Step |
-2 Log likelihood |
Cox & Snell R Square |
Nagelkerke R Square |
1 |
630.170 |
.343 |
.457 |
Hosmer and Lemeshow Test
Step |
Chi Square |
df |
Sig. |
1 |
4.068 |
8 |
.851 |
Classification Table (a)
Observed |
Predicted Depression recoded rarely Sometimes to routinely |
Percentage correct |
|||
Step 1 Depression Rarely recoded Sometimes to routinely |
273 87 |
66 227 |
80.5 72.3 |
||
Overall percentage |
76.6 |
||||
a The cut value is .500
Variables in the Equation
B |
S.E. |
Wald |
df |
Sig |
Exp(B) | |
Step 1(a) SMOKEREC |
.771 |
.359 |
4.621 |
1 |
.032 |
2.162 |
GENDER |
.225 |
.206 |
1.187 |
1 |
.276 |
1.252 |
QOLREC |
-1.066 |
.292 |
13.320 |
1 |
.000 |
.344 |
TOTAL |
-.057 |
.005 |
117.961 |
1 |
.000 |
.944 |
Constant |
9.433 |
.832 |
128.681 |
1 |
.000 |
12499.450 |
a Variable(s) entered on step 1: QOLREC, TOTAL
Solution:
Step1. Evaluate the data
The data comes from four independent variables:
- The smoking history, with two levels: currently smoking = 1, and not currently smoking = 0.
- Gender: male = 0, female =1.
- Quality of life in the past month, with two levels: sometimes to very unhappy = 0, sometimes to extremely happy = 1
- Total IPPA Score: From 30 to 210.
The response variable was the categorical variable “depressed”, with twp levels: rarely depressed = 0, sometimes to routinely depressed = 1.
The sample size is \(n=653\).
Step2. Review Assumptions
Given the nature of the problem, we use Logit Regression. The variables were entered in two blocks, smoking story and gender in block 1, and previous quality of life and total IPPA score in block 2. Both block were significant (\(p=0.003\) and \(p=0.000\) respectively)
Step3. State hypothesis
We have to define our null an alternative hypothesis. Our basic questions are:
- What variables are significant predictors? For this question we pose the null hypothesis that the respective variable is not significant.
- Is the overall model significant?
The logit regression will give an answer to all of these questions.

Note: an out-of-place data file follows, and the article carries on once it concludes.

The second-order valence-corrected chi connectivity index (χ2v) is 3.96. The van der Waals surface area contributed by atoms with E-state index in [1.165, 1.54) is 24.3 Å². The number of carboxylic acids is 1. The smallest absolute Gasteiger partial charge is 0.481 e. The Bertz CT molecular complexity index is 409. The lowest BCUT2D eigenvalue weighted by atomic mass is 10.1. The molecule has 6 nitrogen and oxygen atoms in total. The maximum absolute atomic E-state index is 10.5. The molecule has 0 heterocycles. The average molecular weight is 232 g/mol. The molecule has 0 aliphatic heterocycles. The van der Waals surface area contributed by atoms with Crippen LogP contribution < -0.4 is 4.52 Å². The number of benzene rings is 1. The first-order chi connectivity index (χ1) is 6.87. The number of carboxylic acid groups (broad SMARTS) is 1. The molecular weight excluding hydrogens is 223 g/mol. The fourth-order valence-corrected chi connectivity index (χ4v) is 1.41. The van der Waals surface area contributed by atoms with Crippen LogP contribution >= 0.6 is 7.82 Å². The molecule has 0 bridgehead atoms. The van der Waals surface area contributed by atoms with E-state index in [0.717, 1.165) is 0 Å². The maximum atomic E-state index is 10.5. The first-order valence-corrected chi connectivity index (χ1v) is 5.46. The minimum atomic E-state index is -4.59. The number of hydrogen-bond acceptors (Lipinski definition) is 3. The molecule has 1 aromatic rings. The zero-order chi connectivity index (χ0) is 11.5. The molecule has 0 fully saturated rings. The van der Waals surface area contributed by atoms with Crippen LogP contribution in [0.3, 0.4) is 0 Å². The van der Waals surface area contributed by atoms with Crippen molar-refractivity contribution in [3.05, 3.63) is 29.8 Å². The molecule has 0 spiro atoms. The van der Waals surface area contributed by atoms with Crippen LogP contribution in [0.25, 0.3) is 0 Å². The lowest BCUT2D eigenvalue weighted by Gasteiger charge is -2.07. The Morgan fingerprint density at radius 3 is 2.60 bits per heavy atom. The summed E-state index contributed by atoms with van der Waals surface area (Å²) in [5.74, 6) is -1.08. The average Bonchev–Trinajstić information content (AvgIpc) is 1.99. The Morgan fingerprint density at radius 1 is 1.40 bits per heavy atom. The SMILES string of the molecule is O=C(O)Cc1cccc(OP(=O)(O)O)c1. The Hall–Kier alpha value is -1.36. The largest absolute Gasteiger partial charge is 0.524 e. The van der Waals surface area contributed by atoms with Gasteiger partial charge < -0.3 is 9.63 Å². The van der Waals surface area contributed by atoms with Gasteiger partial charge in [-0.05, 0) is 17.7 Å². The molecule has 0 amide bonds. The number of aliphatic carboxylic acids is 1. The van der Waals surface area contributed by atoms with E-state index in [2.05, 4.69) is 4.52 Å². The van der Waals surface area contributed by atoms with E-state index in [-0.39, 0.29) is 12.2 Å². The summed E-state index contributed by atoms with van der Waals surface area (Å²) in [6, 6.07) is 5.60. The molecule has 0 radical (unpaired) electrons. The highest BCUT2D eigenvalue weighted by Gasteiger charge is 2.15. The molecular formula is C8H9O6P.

Step4. Select the Statistic.
For testing the significance of the independence variables, we use the Wald’s statistic for. The Wald’s statistic is defined as:
\[Wald=\frac{{{{\hat{\beta }}}^{2}}}{S{{E}^{2}}}\]For the overall goodness of fit we use the Hosmer-Lemeshow test.
Step5. Distribution of the test’s Statistic.
The Wald’s statistic has a Chi-Square distribution, while the Hosmer-Lemeshow test has a Chi-Square distribution.
Step6. State Decision Rule
For the non-significance of the independent variables, we have the following rejection area:
\[W>{{W}_{\alpha }}\]where \({{F}_{\alpha }}\) correspond to the critical level for the Chi-Square distribution, with the respective number of degrees of freedom, for the given level of significance $\alpha $. On the other hand, we reject the Hosmer-Lemeshow test if the p-value is small.
Step7. Calculate Test Statistic
For the smoking variable we have that:
\[W=4.621\] \[p=0.032\]For the gender variable we have that:
\[W=1.187\] \[p=0.276\]For the last month quality of life variable we have that:
\[W=13.320\] \[p=0.000\]For the IPPA variable we have that:
\[W=117.961\] \[p=0.000\]The overall significance (Hosmer-Lemeshow) for the first block is p=0.808, and for the second block is \(p=0.851\).
Step8. Statistical result
The overall fit is reasonably good, and the significant predictors are SMOKING, past month QUALITY of life, and IPPA score.
Step9. Conclusion
Based on the results of our logit regression, we conclude that the overall fit is reasonably good, and the significant predictors are SMOKING, past month QUALITY of life, and IPPA score. Also, we conclude that smokers have 2.162 times higher odds than non-smokers to be depressed. Also, a 30-point change in IPPA leads to a decrease of 5.53 times the odds of being depressed.